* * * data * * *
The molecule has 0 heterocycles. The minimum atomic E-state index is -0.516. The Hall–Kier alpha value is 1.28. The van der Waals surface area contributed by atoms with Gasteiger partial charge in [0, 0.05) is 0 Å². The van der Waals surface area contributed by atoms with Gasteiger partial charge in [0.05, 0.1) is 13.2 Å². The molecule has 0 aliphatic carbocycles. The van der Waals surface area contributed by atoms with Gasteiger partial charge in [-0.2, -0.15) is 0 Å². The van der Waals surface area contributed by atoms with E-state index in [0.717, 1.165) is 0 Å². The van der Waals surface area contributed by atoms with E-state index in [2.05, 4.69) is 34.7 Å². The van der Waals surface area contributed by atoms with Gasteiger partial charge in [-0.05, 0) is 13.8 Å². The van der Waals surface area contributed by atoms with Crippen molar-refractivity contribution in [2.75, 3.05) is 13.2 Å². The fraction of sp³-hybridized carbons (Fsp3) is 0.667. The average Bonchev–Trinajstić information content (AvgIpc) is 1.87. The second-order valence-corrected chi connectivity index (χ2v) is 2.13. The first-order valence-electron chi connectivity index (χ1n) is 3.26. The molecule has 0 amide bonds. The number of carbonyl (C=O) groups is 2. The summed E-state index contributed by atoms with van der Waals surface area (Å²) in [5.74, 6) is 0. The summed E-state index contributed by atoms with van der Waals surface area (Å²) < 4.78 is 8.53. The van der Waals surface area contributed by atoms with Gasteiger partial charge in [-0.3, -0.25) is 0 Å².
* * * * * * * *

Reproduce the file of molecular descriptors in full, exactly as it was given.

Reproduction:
The molecule has 0 heterocycles. The minimum atomic E-state index is -0.516. The Hall–Kier alpha value is 1.28. The van der Waals surface area contributed by atoms with Gasteiger partial charge in [0, 0.05) is 0 Å². The van der Waals surface area contributed by atoms with Gasteiger partial charge in [0.05, 0.1) is 13.2 Å². The molecule has 0 aliphatic carbocycles. The van der Waals surface area contributed by atoms with Gasteiger partial charge in [-0.2, -0.15) is 0 Å². The van der Waals surface area contributed by atoms with E-state index in [0.717, 1.165) is 0 Å². The van der Waals surface area contributed by atoms with E-state index in [2.05, 4.69) is 34.7 Å². The van der Waals surface area contributed by atoms with Gasteiger partial charge in [-0.05, 0) is 13.8 Å². The van der Waals surface area contributed by atoms with Crippen molar-refractivity contribution in [2.75, 3.05) is 13.2 Å². The fraction of sp³-hybridized carbons (Fsp3) is 0.667. The average Bonchev–Trinajstić information content (AvgIpc) is 1.87. The second-order valence-corrected chi connectivity index (χ2v) is 2.13. The first-order valence-electron chi connectivity index (χ1n) is 3.26. The molecule has 0 amide bonds. The number of carbonyl (C=O) groups is 2. The summed E-state index contributed by atoms with van der Waals surface area (Å²) in [5.74, 6) is 0. The summed E-state index contributed by atoms with van der Waals surface area (Å²) < 4.78 is 8.53. The van der Waals surface area contributed by atoms with Gasteiger partial charge in [-0.3, -0.25) is 0 Å².